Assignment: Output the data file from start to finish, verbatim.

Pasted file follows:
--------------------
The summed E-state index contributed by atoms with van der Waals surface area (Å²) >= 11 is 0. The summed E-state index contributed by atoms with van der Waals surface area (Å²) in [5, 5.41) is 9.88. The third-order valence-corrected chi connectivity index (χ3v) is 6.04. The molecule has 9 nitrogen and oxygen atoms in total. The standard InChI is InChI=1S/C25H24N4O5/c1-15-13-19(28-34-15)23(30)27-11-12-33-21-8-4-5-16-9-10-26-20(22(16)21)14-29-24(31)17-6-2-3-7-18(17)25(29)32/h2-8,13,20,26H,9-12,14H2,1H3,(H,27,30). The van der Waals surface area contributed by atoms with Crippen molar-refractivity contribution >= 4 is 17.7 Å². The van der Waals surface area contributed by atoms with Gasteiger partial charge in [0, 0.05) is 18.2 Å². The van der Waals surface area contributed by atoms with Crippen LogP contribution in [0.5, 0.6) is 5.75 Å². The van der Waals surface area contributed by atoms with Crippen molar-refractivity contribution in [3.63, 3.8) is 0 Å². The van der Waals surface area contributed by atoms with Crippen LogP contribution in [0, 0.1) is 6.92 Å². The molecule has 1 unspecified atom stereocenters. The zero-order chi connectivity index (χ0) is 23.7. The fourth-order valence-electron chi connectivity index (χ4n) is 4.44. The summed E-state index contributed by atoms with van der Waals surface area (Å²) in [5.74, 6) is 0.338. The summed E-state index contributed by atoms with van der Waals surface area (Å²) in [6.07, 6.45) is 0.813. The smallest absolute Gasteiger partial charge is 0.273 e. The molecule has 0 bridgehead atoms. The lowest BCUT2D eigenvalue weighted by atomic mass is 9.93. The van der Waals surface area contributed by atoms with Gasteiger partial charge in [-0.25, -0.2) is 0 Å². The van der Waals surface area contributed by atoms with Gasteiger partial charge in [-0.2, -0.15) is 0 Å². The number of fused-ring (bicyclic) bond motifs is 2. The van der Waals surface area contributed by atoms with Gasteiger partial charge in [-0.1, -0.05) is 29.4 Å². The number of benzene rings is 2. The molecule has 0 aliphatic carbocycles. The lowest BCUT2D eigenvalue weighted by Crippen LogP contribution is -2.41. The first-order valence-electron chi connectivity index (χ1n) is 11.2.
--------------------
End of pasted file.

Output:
The summed E-state index contributed by atoms with van der Waals surface area (Å²) >= 11 is 0. The summed E-state index contributed by atoms with van der Waals surface area (Å²) in [5, 5.41) is 9.88. The third-order valence-corrected chi connectivity index (χ3v) is 6.04. The molecule has 9 nitrogen and oxygen atoms in total. The standard InChI is InChI=1S/C25H24N4O5/c1-15-13-19(28-34-15)23(30)27-11-12-33-21-8-4-5-16-9-10-26-20(22(16)21)14-29-24(31)17-6-2-3-7-18(17)25(29)32/h2-8,13,20,26H,9-12,14H2,1H3,(H,27,30). The van der Waals surface area contributed by atoms with Crippen molar-refractivity contribution >= 4 is 17.7 Å². The van der Waals surface area contributed by atoms with Gasteiger partial charge in [0, 0.05) is 18.2 Å². The van der Waals surface area contributed by atoms with Crippen LogP contribution in [0.5, 0.6) is 5.75 Å². The van der Waals surface area contributed by atoms with Crippen molar-refractivity contribution in [3.63, 3.8) is 0 Å². The van der Waals surface area contributed by atoms with Crippen LogP contribution in [0, 0.1) is 6.92 Å². The molecule has 1 unspecified atom stereocenters. The zero-order chi connectivity index (χ0) is 23.7. The fourth-order valence-electron chi connectivity index (χ4n) is 4.44. The summed E-state index contributed by atoms with van der Waals surface area (Å²) in [5.74, 6) is 0.338. The summed E-state index contributed by atoms with van der Waals surface area (Å²) in [6.07, 6.45) is 0.813. The smallest absolute Gasteiger partial charge is 0.273 e. The molecule has 0 bridgehead atoms. The lowest BCUT2D eigenvalue weighted by atomic mass is 9.93. The van der Waals surface area contributed by atoms with Gasteiger partial charge in [-0.25, -0.2) is 0 Å². The van der Waals surface area contributed by atoms with Gasteiger partial charge in [-0.2, -0.15) is 0 Å². The number of fused-ring (bicyclic) bond motifs is 2. The van der Waals surface area contributed by atoms with Gasteiger partial charge in [-0.1, -0.05) is 29.4 Å². The number of benzene rings is 2. The molecule has 0 aliphatic carbocycles. The lowest BCUT2D eigenvalue weighted by Crippen LogP contribution is -2.41. The first-order valence-electron chi connectivity index (χ1n) is 11.2.